9 Dead In Charleston: What’s Hate Got To Do With It?
June 18, 2015 (Mimesis Law) — It is a horrible tragedy, nine human beings murdered in a church in Charleston. The suspect has been caught and the picture of him with patches of apartheid regimes makes something very clear: the people killed are dead.
Where is the outrage? Isn’t this a hate crime? Isn’t he a terrorist? Shouldn’t we be treating this as a hateful terrorist crime?
To what end? Shaun King at the Daily Kos is leading the charge:
Dylann Roof, who is now the primary suspect in the Charleston, South Carolina massacre of 9 women and men in the historic Emmanuel AME Church is a terrorist. Call it domestic terrorism if you must, but this man is a terrorist and what he did, pure and simple, was terrorism.
Not that I’m unimpressed by his use of “pure and simple” to obviate any need for, say, a definitional basis for the assertion, but what does it accomplish to pronounce this guy a terrorist?
Dylann Roof was a racist and his actions were driven by his racism. On his jacket, in the picture above, are patches from the racist regimes of apartheid South Africa and colonial Rhodesia. This means he had a philosophy, a worldview, which celebrated the brute force and violence used against Africans on the continent.
Apparently, where there is some evidence upon which to base a characterization, “pure and simple” gets defenestrated in favor of old-fashioned proof. So he’s a terrorist and a racist. Check.
Don’t call this the act of a madman. It is an insult to those battling mental illness and it is also a degree of deference you never saw given to men like Osama Bin Laden. This is a well planned, well conceived attack. He didn’t stumble upon this church in some type of manic accident. It was strategic.
Yeah, well, mental illness has had a few bad apples, from taking orders from dogs to just plain old batshit crazy. It’s really not an insult to anybody, as those concerned with mental illness tend to be a bit less simplistic than to pigeonhole all mentally ill people as clones of Sylvia Plath.
But we get the point, that Roof is a racist, terrorist, who might be crazy but that is only an explanation for insane conduct when it’s un-strategic and his coat has no patches on it.
Are we saying that terrorists can’t be white? Are we saying that terrorists can’t be American?
Must they be brown? Must be Muslims?
Of course not. This is terrorism. Calling it anything less is an insult to the victims of this massacre.
Ah, yes. The victims of this massacre. It seems as if they were forgotten in this mad rush to characterize the guy who killed them. It’s good that they got a mention, and now they’re going to get a bit more concern.
You see, these nine human beings who were brutally murdered are just as dead, whether killed by a racist, a terrorist, a madman or anyone else. They are dead. Their deaths are a tragedy, no matter what tail you choose to pin on this donkey.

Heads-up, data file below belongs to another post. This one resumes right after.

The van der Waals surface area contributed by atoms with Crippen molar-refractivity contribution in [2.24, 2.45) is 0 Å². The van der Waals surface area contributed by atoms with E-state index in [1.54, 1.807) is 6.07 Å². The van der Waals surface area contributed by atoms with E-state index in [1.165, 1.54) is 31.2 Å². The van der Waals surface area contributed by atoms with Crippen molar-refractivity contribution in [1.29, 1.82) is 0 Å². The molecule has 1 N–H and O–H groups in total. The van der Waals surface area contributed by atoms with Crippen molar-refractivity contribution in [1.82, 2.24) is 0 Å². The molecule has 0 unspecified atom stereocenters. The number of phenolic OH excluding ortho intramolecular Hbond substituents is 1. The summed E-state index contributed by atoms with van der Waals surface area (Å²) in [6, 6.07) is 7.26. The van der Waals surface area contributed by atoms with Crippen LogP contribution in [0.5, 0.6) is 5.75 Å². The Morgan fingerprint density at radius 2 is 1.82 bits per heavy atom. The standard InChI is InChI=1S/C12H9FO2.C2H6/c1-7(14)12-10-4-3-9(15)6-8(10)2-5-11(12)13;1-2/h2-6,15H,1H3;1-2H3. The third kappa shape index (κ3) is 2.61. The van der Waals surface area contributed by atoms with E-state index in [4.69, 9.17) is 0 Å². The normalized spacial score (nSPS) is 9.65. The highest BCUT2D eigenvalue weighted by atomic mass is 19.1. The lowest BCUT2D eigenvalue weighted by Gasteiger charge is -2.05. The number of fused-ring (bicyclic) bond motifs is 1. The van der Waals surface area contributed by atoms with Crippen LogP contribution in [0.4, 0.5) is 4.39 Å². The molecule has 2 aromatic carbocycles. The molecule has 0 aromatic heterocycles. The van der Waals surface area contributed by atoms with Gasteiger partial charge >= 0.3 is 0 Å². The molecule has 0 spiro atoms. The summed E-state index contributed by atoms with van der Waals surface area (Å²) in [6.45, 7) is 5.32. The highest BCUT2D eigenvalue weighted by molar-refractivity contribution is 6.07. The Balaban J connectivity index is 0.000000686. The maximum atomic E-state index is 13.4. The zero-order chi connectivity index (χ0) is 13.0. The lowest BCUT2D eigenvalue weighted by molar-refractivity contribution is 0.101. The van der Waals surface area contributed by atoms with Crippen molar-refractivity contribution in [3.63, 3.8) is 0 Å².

The law enforcement resources put into finding the perpetrator of this mass murder are not limited by the name put on the crime, though some of us prefer to use harder definitions than “pure and simple.” The manhunt should be huge, the resources unlimited, because a mass murder demands such a response, regardless of who was the shooter or what was going through his head.
And when he’s caught, does it matter if he gets enhanced penalties because of racist motives, or terroristic goals? How many death penalties can be imposed? After the first, it’s not really a meaningful deterrent.
We give names to horrible crimes because it somehow makes us feel better, an application of old fashioned gestalt to the Age of Emotion. But it doesn’t change a thing for the victims. They won’t be insulted if we fail to use every derogative characterization in the book. You see, they’re dead, and no pigeonhole is going to change that.
None of this has anything to do with the existence of racism, both systemic and individual, or the reality of being black and under siege in America. These problems are real, and no more or less real regardless of this tragedy. This doesn’t begin or end with this tragedy, and the name attached to it doesn’t provide a cure.
It’s understandable that social media exploded this morning with raw anger and hatred, expressed by resort to our new favorite categories of double-heinous crimes. But these are the time that demand particular circumspection, much as we name a new law after every dead child because we feel as if our post hoc efforts somehow overcome our inability to protect all we hold sacred.
But there was a time when the FBI spied on many of these groups we now call “terrorists,” and it didn’t please us nearly as much as some might think. From the Black Panthers to SDS to eco-terrorists, the overreach was a nightmare, according to which groups you liked over others.
Do we return to those days of internal spying, when agents were provocateurs, when no organization was safe from law enforcement’s prying eyes? Some will distinguish the problem by noting that white supremacists, for example, deserve to be infiltrated by the FBI, because they’re hate groups and terrorists.
But once we embrace the notion of law enforcement going back to its spying ways, it won’t just be the groups you despise, but all groups that seek to change society. We know this because we have history, and it’s proven ugly and counterproductive.
So if it makes you feel better to call Roof “obsequious, blue and suck eggs“, do whatever you have to do, pure and simple. But understand that it serves no purpose other than to assuage your feelings of horror about this tragedy. And do not confuse its palliative purpose with a call to reinstitute the infiltration of law enforcement into places in American society where history has taught us it should never be. We have one tragedy to deal with. Let’s not make it more.